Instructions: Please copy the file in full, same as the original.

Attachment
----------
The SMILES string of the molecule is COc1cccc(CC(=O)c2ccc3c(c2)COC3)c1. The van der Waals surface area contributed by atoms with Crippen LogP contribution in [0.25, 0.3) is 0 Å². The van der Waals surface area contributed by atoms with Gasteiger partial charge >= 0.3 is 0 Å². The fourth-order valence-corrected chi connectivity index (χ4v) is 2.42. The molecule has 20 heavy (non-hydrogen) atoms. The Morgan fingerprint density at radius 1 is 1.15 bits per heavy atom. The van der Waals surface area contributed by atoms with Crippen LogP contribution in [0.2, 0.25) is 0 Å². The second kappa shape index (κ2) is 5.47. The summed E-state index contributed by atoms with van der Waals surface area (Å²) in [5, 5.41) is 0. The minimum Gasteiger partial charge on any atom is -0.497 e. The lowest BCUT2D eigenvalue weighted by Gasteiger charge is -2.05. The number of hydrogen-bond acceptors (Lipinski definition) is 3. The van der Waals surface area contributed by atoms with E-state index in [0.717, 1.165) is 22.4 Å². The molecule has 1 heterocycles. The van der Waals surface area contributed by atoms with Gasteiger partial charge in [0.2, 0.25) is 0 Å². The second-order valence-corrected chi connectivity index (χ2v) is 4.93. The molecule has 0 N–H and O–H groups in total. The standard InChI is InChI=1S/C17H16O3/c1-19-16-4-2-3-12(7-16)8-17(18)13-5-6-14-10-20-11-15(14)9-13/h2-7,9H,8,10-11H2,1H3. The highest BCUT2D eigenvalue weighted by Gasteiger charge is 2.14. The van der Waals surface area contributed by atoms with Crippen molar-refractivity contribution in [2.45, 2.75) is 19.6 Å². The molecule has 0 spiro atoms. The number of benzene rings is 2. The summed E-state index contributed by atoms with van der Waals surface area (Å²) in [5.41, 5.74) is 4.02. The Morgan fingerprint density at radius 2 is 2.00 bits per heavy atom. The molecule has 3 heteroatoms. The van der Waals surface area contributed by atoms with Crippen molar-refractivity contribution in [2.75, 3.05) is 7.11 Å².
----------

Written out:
The SMILES string of the molecule is COc1cccc(CC(=O)c2ccc3c(c2)COC3)c1. The van der Waals surface area contributed by atoms with Crippen LogP contribution in [0.25, 0.3) is 0 Å². The van der Waals surface area contributed by atoms with Gasteiger partial charge >= 0.3 is 0 Å². The fourth-order valence-corrected chi connectivity index (χ4v) is 2.42. The molecule has 20 heavy (non-hydrogen) atoms. The Morgan fingerprint density at radius 1 is 1.15 bits per heavy atom. The van der Waals surface area contributed by atoms with Crippen LogP contribution in [0.2, 0.25) is 0 Å². The second kappa shape index (κ2) is 5.47. The summed E-state index contributed by atoms with van der Waals surface area (Å²) in [5, 5.41) is 0. The minimum Gasteiger partial charge on any atom is -0.497 e. The lowest BCUT2D eigenvalue weighted by Gasteiger charge is -2.05. The number of hydrogen-bond acceptors (Lipinski definition) is 3. The van der Waals surface area contributed by atoms with E-state index in [0.717, 1.165) is 22.4 Å². The molecule has 1 heterocycles. The van der Waals surface area contributed by atoms with Gasteiger partial charge in [0.2, 0.25) is 0 Å². The second-order valence-corrected chi connectivity index (χ2v) is 4.93. The molecule has 0 N–H and O–H groups in total. The standard InChI is InChI=1S/C17H16O3/c1-19-16-4-2-3-12(7-16)8-17(18)13-5-6-14-10-20-11-15(14)9-13/h2-7,9H,8,10-11H2,1H3. The highest BCUT2D eigenvalue weighted by Gasteiger charge is 2.14. The van der Waals surface area contributed by atoms with Crippen molar-refractivity contribution in [2.45, 2.75) is 19.6 Å². The molecule has 0 spiro atoms. The number of benzene rings is 2. The summed E-state index contributed by atoms with van der Waals surface area (Å²) in [5.41, 5.74) is 4.02. The Morgan fingerprint density at radius 2 is 2.00 bits per heavy atom. The molecule has 3 heteroatoms. The van der Waals surface area contributed by atoms with Crippen molar-refractivity contribution in [2.75, 3.05) is 7.11 Å².